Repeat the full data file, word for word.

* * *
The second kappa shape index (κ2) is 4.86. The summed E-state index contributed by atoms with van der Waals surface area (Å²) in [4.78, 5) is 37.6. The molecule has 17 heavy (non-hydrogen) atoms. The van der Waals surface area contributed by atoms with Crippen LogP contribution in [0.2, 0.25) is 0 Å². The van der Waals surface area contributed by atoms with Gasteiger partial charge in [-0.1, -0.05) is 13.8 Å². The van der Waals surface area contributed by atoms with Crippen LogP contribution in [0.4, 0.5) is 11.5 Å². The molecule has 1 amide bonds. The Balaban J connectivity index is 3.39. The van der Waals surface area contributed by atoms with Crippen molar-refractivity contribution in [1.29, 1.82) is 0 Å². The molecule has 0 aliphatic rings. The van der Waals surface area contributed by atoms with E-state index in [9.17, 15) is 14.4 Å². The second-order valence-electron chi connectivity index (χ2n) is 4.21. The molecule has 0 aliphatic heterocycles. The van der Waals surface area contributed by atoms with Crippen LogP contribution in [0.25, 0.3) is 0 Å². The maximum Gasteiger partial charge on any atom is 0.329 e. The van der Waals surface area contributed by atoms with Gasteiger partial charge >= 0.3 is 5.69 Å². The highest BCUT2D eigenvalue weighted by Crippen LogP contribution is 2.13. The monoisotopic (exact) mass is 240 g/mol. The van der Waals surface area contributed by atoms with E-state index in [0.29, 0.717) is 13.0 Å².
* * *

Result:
The second kappa shape index (κ2) is 4.86. The summed E-state index contributed by atoms with van der Waals surface area (Å²) in [4.78, 5) is 37.6. The molecule has 17 heavy (non-hydrogen) atoms. The van der Waals surface area contributed by atoms with Crippen LogP contribution in [0.2, 0.25) is 0 Å². The van der Waals surface area contributed by atoms with Gasteiger partial charge in [-0.1, -0.05) is 13.8 Å². The van der Waals surface area contributed by atoms with Crippen LogP contribution in [0.4, 0.5) is 11.5 Å². The molecule has 1 amide bonds. The Balaban J connectivity index is 3.39. The van der Waals surface area contributed by atoms with Crippen molar-refractivity contribution in [1.29, 1.82) is 0 Å². The molecule has 0 aliphatic rings. The van der Waals surface area contributed by atoms with E-state index in [9.17, 15) is 14.4 Å². The second-order valence-electron chi connectivity index (χ2n) is 4.21. The molecule has 0 aliphatic heterocycles. The van der Waals surface area contributed by atoms with Crippen LogP contribution in [0.25, 0.3) is 0 Å². The maximum Gasteiger partial charge on any atom is 0.329 e. The van der Waals surface area contributed by atoms with Gasteiger partial charge >= 0.3 is 5.69 Å². The highest BCUT2D eigenvalue weighted by Crippen LogP contribution is 2.13. The monoisotopic (exact) mass is 240 g/mol. The van der Waals surface area contributed by atoms with E-state index in [0.29, 0.717) is 13.0 Å².